This program was proposed by Dr. Richard Ferber in his 1985 book Solve Your Child's Sleep Problems. Recently updated and expanded, it's intended for babies six months or older — not newborns. Dubbed “Ferberizing” by moms, the goal is for the baby to learn to put herself to sleep alone in a crib, and then to put herself back to sleep without a fuss when she wakes up during the night. This is meant to be a positive experience that gradually teaches the child to fall back on her own resources for comfort.
Ferber likens the process to what an adult would have to go through should she be forbidden to sleep with a pillow. At first she'd have trouble falling asleep and would wake repeatedly, but, after a few nights, she'd get used to it and sleep just fine.
Ferber's system, like many others, starts with a bedtime ritual (a bath perhaps, followed by a book or a song). You or your partner then put your baby to bed while she is still awake. The parent leaves the room, and the baby cries. On the first night, the parent returns in five, then ten, then fifteen minutes, and at subsequent fifteen-minute intervals to reassure the baby that she has not been abandoned. The parent does not stay in the room, rock the baby, or give her any “crutches” (like a bottle or a pacifier). Instead, you let the baby hear your voice, you rub her, and stay only two or three minutes each time you go in to offer comfort. No matter what, the parent does not take the baby out of the crib. This is repeated every time the baby wakes during the night. Starting on the second night, each interval is extended by five minutes.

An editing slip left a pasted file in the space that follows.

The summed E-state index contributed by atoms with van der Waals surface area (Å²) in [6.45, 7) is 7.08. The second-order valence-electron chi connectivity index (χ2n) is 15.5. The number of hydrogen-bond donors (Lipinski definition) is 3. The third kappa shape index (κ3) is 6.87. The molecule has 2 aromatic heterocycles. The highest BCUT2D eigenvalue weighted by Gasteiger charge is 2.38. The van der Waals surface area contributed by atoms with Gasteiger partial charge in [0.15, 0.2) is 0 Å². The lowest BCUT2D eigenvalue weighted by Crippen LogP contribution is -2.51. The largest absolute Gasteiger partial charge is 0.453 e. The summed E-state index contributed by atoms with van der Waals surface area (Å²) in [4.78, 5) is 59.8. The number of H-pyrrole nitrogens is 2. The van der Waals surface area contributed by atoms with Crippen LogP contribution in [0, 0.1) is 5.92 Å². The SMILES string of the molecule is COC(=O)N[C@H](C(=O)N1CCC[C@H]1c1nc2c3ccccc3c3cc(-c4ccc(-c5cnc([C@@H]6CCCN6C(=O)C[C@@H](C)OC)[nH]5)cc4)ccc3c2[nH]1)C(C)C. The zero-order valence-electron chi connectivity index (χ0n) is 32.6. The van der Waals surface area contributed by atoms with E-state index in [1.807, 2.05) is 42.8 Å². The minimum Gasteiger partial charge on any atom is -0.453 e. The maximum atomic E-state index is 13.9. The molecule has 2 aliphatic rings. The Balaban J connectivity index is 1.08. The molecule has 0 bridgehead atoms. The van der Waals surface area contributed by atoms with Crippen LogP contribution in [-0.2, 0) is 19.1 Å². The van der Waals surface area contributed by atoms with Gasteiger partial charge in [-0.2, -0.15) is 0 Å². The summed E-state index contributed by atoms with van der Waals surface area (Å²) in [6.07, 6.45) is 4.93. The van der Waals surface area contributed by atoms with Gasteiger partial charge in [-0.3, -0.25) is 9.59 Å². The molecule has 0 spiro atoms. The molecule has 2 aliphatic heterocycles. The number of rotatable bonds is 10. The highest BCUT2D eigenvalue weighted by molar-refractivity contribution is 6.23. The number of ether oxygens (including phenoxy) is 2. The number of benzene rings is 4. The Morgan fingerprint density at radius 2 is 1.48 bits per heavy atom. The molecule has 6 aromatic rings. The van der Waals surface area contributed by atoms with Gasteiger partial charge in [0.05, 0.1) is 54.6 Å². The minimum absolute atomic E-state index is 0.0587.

While Ferber offers gradual alternatives (sitting next to the crib in a chair, for example, and moving the chair farther away every night), the approach of leaving for timed intervals is the one he most recommends.
Ferberizing may go on for hours a night, for days, or even weeks and eventually works. The big question is whether or not you are able to make it to the “eventually.” (In most cases dads have an easier time sticking to this program; the hormones released in nursing mothers when listening to a screaming baby for an extended period of time do not make things any easier.)
The Consumer Product Safety Commission, American Academy of Pediatrics, and the National Institute of Child Health and Human Development recommend that infants under twelve months be put to sleep in a crib with no soft bedding of any kind under or on top of the baby. They recommend using a sleeper or other sleep clothing as an alternative to blankets with no other covering.
Since Ferber's book came out, a number of similar but slightly modified plans have been published. Maybe the best news is that recent research has shown that you may not need to repeat the Ferber process each time the baby wakes up during the night. Do it once at the beginning of the night, and then go ahead and rock her to sleep when she wakes up. In most cases this won't delay the baby from consistently sleeping through the night.